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Fletcher Out for 12 - Qld Gallops - Racehorse TALK

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Offline Peter Mair

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« 2019-Oct-04, 12:12 PM Reply #250 »

The Fletcher matter looks like an open and shut case,

                                                                   ..... a case that should not have been opened should now be shut.

It won’t be and that is the real question on the table for discussion.

At the court  --G4 at the Downing Centre

I sat in on the opening addresses by ‘the crown’ and the ‘defence’ to the jury on Wednesday and Thursday.

All would be pleased to have Her Honour Judge Tupman in charge of any legal matter of personal interest – and that is just the top of the list of other points of pleasant interest.

Everyone at the bar table is very civil -- smiling and shaking hands.

Stephen Fletcher, the person charged with 78 criminal offences, makes an excellent impression as an open book.

His family is at court -- unable to comprehend that No.1 son could be convicted as a criminal.

Apart from that there seems to be no disagreement on the essential facts.

Mr Fletcher did make bets with corporate bookmakers on accounts in the name of others.

The contentious question, apparently, is whether such activity (bowler-bets) is fairly assessed as being akin to ‘deception’ and taking ‘financial advantage’ of a bookmaker.

The public policy issues

The first issue of a public policy nature is why this prosecution was launched.

Bookmakers have interacted with bowlers for ever – and in recent years using computer based online accounts.

I have no indication that any other bowler has been prosecuted. 

The decision to prosecute is presumably discretionary – and that begs the question of why select Mr Fletcher.

Of all the bowlers who have ever bowled a ball -- why was Mr Fletcher selected.

Then let your mind wander over a host of otherwise extraneous issues ...............about Mr Fletcher’s relationships with prominent people ............................about the involvement of serving and former police officers in the conduct of accounts used for anonymous ‘bowler bets’ ............ and, even, possibly, Mr Fletcher successfully appealing a penalty of Racing Queensland for inferences about the outcome of some winning bets.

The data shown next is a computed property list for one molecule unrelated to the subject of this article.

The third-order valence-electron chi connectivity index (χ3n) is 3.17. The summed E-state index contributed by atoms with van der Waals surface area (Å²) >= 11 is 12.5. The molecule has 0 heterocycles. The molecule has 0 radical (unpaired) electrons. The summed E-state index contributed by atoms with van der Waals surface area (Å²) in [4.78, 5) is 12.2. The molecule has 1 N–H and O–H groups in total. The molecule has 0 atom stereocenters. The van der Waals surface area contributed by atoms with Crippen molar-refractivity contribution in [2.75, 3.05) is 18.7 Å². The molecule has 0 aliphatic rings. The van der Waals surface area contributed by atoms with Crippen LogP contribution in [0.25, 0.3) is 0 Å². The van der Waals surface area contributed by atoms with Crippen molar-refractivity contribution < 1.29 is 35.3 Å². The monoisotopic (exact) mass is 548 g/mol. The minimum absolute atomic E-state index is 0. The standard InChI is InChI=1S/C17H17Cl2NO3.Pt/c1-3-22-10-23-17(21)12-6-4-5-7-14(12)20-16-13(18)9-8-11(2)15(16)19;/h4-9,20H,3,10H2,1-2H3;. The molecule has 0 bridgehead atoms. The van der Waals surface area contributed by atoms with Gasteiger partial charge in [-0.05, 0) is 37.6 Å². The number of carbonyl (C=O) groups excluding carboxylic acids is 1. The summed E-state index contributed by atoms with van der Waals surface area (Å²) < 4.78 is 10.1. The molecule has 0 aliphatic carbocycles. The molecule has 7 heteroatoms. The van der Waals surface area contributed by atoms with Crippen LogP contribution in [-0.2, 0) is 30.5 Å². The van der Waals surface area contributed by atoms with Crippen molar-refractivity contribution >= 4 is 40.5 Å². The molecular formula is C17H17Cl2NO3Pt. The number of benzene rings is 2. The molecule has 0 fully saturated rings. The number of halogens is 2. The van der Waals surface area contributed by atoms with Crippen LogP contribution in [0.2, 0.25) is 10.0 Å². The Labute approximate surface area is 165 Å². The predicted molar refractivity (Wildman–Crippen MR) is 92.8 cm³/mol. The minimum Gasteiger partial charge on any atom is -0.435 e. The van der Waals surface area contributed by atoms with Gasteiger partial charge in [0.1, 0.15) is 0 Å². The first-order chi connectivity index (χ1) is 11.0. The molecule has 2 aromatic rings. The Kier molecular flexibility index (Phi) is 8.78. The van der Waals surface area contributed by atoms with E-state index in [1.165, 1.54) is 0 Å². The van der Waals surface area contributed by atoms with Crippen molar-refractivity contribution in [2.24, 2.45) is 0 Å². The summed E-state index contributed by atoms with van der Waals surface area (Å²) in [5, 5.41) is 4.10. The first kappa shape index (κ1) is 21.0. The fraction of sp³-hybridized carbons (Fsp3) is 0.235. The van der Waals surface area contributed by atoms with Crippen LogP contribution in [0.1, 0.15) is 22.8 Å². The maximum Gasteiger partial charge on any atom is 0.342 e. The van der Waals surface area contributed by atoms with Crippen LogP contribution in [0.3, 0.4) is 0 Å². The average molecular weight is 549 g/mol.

There is a bit of background here – not least that the bets in question were placed some five or more years ago.

If bowler-bets were to be discouraged why has the 'test case' been held over for so long -- and why is the crown prosecuting a 'criminal' charge when the corporate bookmakers could have taken civil action.

There is also a bit of ‘foreground’ – the costs of running this case are, frankly, enormous.

The costs of defending the charges will be met by Mr Fletcher – with presumably no scope to recover those costs from the crown if he is found not guilty.

If this matter were to run for some four or five weeks -- some 20 days – then with little change from a cost-per-day averaging some $10,000 for Mr Fletcher – he could be up for some $250,000.

..... and that abstracts from the comparable  cost to taxpayers for the crown prosecution, the jury of 12, and the Judge and the court costs.

A wandering mind might wonder if this case was a sensible use of such an enormous amount of money for an alleged offence that could be obviated by a change to the rules of running a corporate bookmaking business.

... the punters case rests

A second public policy issues is about the nature of the betting relationship

Put sharply, one party was putting on bets recorded in the name of another with a business holding itself out to be a ‘bookmaker’ but running the business in a way which closed the accounts of Mr Fletcher, and others, considered more likely to win than lose.

In the minds of most punters businesses pretending to be bookmakers deserve to have any and everything bowled at them for starters – ahead of their license terms being altered to require that they accept ‘all bets’ up to a regulated loss-limit (as are regular on-course bookmakers).

No doubt over the next couple of weeks the nature of all this business will be explored in minute detail – the likely semantics would baffle the Bard – let alone 12 good jury-persons.

End piece

I have no intention of going back to this court for this matter.

My own mind was made up well before it got to a formal hearing and the relevant posts are above.

Offline Peter Mair

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« 2019-Oct-08, 10:15 AM Reply #251 »

The feelings of most of us are unlikely to be relevant to the way the world works,

                                           ...................even so, I do not have good feelings about this matter.